Responsible innovation in healthtech

Health & Education

As our wold becomes more digital, we are always finding technology that can help makes our lives easier; innovation in the technology sector has been increasing throughout my life. However, a recent article penned by the Financial Times talks about a topic we don’t really used in tech: responsible innovation. 

Sure, using technology for everything in our lives would be great, but is it responsible? The article recalls how regulation for new technology always come too late, i.e., seat belts in cars, privacy protections for internet users, moratoriums on facial recognition technology, and so on. 

Innovation should come alongside ethical development.

The article really pushes the narrative that while technology regulation is essential to the public good, it is intended to protect people from measurable damage rather than foresee or prevent it in the first place. 

For healthcare technology, the article focuses on three simple points we can practice responsible innovation:

  • First, enfranchise patients, community organisations and vulnerable groups. The Covid-19 pandemic has made it clear that healthcare systems are often ill-equipped to serve the people most in need of care. Community health workers and organisations create a bridge between healthcare systems and marginalised community members.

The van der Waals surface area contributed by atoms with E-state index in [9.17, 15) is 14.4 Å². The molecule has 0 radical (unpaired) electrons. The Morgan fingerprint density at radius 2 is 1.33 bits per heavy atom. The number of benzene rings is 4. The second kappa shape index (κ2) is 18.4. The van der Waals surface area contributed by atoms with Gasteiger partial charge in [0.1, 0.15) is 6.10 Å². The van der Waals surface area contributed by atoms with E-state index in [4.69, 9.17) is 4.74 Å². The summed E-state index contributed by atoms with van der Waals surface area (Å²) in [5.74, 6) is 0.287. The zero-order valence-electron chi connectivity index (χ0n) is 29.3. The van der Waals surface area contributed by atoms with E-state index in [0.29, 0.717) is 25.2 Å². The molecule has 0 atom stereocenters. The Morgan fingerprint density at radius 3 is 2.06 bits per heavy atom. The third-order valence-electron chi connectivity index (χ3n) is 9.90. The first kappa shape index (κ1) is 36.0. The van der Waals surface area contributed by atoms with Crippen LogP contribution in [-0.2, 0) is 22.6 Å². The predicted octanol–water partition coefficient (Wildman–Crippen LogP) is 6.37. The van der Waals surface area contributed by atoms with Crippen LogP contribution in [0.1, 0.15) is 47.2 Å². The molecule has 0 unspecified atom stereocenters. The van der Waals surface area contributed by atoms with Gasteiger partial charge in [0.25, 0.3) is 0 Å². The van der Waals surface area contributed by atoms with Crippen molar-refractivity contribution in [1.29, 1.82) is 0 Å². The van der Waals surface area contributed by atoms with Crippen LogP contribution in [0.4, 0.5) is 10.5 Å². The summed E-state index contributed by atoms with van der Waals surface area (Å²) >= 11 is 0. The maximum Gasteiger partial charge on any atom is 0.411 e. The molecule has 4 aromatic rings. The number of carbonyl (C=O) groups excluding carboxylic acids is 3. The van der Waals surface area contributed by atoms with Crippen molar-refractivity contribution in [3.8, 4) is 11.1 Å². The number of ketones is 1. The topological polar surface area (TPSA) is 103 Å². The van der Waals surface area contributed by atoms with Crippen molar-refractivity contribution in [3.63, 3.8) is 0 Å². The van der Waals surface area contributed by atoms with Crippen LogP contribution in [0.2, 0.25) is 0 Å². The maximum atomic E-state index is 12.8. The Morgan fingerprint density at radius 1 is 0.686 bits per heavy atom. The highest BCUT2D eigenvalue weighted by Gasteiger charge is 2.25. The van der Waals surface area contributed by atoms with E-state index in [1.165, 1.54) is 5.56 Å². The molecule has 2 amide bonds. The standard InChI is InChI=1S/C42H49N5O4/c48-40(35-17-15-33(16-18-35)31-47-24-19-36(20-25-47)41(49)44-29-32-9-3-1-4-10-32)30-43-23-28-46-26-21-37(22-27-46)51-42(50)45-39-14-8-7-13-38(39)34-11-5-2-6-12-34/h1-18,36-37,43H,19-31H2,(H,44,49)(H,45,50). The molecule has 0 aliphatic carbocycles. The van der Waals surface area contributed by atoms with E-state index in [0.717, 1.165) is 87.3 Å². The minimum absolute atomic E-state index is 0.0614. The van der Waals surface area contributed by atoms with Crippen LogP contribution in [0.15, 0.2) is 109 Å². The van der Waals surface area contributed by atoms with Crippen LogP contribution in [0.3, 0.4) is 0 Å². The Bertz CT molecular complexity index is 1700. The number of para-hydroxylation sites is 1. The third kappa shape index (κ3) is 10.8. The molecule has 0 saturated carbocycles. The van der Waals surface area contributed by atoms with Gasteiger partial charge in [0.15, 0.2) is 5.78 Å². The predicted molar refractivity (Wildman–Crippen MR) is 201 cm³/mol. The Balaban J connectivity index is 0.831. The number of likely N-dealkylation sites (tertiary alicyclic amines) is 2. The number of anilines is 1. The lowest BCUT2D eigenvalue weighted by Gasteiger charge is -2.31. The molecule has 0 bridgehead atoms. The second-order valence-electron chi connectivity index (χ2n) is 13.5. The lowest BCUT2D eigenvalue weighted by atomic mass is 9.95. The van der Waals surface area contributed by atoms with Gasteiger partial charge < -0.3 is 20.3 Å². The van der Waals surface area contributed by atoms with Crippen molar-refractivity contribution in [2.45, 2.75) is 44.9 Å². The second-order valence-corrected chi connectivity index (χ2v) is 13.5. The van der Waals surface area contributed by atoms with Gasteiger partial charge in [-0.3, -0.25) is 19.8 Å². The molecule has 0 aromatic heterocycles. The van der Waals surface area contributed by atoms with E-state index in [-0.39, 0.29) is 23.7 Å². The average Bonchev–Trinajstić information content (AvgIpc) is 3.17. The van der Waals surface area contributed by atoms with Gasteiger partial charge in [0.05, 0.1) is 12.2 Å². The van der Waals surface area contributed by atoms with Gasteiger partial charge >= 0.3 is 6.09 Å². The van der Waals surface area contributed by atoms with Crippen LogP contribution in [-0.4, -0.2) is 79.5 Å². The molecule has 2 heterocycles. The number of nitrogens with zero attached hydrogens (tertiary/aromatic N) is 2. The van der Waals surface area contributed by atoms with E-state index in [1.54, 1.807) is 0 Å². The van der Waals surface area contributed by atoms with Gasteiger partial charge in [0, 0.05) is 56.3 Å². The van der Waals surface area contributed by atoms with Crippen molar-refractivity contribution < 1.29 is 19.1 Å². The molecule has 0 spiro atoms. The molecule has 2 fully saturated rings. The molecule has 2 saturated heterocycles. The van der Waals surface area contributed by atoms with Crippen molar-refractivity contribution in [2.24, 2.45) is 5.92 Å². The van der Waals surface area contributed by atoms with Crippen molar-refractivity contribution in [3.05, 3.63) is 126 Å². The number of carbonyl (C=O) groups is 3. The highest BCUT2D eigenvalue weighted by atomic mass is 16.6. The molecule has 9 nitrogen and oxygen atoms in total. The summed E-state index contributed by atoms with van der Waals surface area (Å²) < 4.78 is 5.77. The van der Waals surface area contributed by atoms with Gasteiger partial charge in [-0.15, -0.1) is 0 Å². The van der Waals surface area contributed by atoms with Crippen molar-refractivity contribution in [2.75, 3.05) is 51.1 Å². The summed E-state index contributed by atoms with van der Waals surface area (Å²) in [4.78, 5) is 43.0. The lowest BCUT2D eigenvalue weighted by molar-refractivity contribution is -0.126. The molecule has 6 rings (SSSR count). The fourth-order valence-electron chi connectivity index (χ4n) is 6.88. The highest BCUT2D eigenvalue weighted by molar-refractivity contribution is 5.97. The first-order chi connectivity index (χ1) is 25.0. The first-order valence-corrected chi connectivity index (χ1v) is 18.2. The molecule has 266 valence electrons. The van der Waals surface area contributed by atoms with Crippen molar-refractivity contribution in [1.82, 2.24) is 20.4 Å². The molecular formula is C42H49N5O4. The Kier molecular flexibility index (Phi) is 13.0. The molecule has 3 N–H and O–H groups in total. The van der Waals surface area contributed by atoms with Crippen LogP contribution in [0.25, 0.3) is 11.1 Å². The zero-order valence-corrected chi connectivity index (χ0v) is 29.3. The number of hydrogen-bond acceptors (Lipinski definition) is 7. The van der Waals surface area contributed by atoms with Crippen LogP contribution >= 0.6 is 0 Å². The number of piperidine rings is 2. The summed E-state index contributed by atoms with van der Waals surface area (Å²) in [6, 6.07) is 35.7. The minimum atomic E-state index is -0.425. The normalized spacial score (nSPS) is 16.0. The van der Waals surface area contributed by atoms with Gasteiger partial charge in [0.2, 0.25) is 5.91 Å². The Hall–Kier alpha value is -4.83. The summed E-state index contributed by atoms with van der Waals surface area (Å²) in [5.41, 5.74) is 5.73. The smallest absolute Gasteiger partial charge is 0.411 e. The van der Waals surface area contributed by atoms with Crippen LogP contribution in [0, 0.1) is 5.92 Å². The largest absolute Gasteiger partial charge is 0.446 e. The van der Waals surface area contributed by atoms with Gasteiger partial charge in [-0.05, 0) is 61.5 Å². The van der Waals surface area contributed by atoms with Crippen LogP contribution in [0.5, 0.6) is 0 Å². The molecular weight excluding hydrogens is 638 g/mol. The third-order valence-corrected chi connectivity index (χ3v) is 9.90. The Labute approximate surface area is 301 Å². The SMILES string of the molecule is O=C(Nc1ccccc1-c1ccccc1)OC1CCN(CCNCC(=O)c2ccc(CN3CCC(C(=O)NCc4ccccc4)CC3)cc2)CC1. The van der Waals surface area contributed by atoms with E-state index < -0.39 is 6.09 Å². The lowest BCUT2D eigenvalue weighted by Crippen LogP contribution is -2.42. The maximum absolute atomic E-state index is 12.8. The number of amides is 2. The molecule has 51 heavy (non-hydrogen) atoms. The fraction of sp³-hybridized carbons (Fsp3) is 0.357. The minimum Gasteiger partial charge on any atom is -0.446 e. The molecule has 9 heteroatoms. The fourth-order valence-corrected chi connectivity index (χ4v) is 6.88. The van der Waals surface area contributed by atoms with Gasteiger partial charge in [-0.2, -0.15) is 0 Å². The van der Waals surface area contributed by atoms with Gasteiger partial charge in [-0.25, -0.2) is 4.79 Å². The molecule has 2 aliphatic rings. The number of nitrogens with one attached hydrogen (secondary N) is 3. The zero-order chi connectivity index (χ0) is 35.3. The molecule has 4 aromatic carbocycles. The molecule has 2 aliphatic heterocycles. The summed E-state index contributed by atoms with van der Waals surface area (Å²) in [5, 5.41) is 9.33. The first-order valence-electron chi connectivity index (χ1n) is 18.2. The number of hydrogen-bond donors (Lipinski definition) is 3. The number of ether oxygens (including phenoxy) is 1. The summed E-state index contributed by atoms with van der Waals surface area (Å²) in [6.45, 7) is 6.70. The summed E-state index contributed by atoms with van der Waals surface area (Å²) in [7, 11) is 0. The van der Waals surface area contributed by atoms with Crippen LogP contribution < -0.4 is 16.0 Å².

• Second, adopt multidisciplinary approaches. Healthcare is highly dependent on data: lab results, patient histories and other factors critical to understanding individual and population health. But they often lack important context, such as people’s access to fresh food, insurance, transport or stable housing. These factors can determine a person’s ability to afford medicine, follow treatment or gain access to care in the first place.  
  • Third, complement “big” data with “small” data. One of the biggest challenges in healthcare innovation is “small” or “sparse” data — data that are often lost, overlooked or stored on multiple, disconnected spreadsheets. Examples include patient histories scattered among community health facilities, urgent care centres, pharmacies and hospital emergency departments. 

While the article talks about responsible innovation in healthcare specifically, we can apply that concept to all other sectors too. Just because we can build it, doesn’t mean it’s always better.

And while my generation is always distracted by the next newest shiny object in the tech world, it’s important that we recognise responsible innovation and that technology should be inclusive for all of us.

We need to broaden our approach to responsible innovation to encompass methods that are inclusive by default and empower all people.

By Anusheh Khan on 23/02/2022